Transactions, Part I: Intersections of Corporate and Litigation Practice

April 3, 2012

Small Law: Independent ThinkingThough civil lawyers can be categorized by many areas of specialty–real estate, commercial, intellectual property, to name just a few examples—they are commonly associated with one of the two families: litigators and transactional lawyers.  There are the people who fight in the courtroom, and there are the people who make deals in the board room.

While the philosophical separation of corporate and litigation practices is convenient, it is a practical impossibility for civil litigators in smaller firms.  Without the luxury of a corporate transactional practice group to lean on, the small firm litigator must be equipped to cross the divide between litigation and transactional practice.

In some respects, litigating transactional issues is no different from litigating any other civil law dispute.  Corporate transactional practice is, essentially, high-level contract law.  So, when confronted with litigation resulting from a corporate dispute, look to the guiding documents first—for example:

  • Agreements
  • For more complex transactions, the “deal book” comprised of schedules, exhibits, and representations and warranties)
  • Corporate formation documents.

Then ask the questions common to any dispute:

  • What did the parties agree to do?
  • What was exchanged?
  • What actually transpired?

In other words, do not be mystified by the case simply because it involves corporate issues.  The same tools used for problem-solving in other civil litigation are still of use in cases involving transactional issues.

Other issues, however, are not as common to litigators.  Whether you are litigating a deal gone bad or a corporate dissolution, it is important to grasp the dynamics of the business organizations and transactions at issue.

  • The corporate forces that motivate the clients’ respective decision-making processes are important to understand, and can assist you in formulating a winning litigation strategy.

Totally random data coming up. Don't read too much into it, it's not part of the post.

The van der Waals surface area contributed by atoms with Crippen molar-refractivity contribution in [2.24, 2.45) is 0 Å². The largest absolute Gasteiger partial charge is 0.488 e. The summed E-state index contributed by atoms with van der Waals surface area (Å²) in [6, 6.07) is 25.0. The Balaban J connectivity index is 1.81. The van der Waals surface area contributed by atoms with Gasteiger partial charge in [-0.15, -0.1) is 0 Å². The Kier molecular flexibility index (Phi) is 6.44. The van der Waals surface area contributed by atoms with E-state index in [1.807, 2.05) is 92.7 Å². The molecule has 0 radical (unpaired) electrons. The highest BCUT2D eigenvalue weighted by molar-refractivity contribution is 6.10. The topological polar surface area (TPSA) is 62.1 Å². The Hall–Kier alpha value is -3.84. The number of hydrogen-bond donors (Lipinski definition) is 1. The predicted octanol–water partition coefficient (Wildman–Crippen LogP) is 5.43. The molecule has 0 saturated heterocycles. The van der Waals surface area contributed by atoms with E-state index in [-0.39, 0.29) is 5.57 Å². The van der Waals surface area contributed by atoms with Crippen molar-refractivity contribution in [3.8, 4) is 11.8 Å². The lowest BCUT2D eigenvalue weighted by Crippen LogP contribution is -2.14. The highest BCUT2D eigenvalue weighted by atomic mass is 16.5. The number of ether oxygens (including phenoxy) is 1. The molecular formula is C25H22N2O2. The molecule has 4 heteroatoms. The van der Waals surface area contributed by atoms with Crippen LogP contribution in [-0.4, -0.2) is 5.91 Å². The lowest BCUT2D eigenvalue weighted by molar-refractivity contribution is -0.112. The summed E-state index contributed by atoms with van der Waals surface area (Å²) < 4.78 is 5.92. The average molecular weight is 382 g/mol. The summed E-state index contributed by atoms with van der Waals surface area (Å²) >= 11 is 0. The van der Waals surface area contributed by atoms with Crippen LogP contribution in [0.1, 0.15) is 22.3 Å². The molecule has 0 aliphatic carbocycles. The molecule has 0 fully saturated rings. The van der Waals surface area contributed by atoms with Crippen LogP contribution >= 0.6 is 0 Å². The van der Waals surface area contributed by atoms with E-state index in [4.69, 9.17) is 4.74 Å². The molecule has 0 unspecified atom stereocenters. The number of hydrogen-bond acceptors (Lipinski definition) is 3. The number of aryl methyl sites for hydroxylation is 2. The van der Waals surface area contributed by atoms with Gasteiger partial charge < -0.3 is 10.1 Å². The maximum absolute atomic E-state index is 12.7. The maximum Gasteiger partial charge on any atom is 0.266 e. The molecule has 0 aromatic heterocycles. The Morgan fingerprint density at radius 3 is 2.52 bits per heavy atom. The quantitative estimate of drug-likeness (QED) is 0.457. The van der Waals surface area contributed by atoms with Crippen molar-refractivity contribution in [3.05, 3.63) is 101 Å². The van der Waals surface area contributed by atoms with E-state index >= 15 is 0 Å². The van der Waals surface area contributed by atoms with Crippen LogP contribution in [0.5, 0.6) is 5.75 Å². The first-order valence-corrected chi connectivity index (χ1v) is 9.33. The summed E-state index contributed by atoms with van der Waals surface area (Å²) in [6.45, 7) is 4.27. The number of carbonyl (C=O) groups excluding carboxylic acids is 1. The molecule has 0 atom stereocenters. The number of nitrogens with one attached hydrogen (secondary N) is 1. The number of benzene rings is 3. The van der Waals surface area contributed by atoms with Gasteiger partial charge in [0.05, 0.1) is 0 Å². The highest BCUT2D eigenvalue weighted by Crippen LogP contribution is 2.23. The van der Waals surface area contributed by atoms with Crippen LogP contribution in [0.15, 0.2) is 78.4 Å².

• Likewise, many transactions call into play complex, state-specific corporate laws, tax issues, and a host of other substantive laws that are beyond the expertise of most civil litigators, yet critical to litigation outcomes.

Because a small firm litigator often does not have a transactional practice group to handle corporate issues that arise, it is a good idea to seek outside connections with corporate lawyers.  Their expertise comes in handy in those instances when a uniquely transactional issue arises in your case.  But the value of a transactional eye is not limited to assisting with disputes about corporate and transactional issues.  In any litigation that reaches settlement, for example, the parties make a deal.  It is good practice to enlist the guidance of a transactional attorney to assist in crafting complex settlement terms, and to help evaluate the practical implications of terms that are not necessarily apparent on the face of the document.

In other words, corporate and transactional practice can, and often does, inform business litigation decisions.  If you practice in California, corporate and civil litigation are covered in great detail in The Rutter Group’s treatises, California Civil Trials and Evidence, California Federal Civil Trials and Evidence, and Corporations, all available in print or browsable/searchable online on WestlawNext.

Thus, as is often the case for small firm lawyers, the best resource is the rolodex.  A strategic alliance—or, at a minimum, good friendship—with a corporate transactional lawyer is an invaluable asset to a civil litigation practice.


How do you handle transactional/contract inquiries that come into your litigation firm… or litigation inquiries that come into your transactional practice?  Comment below.


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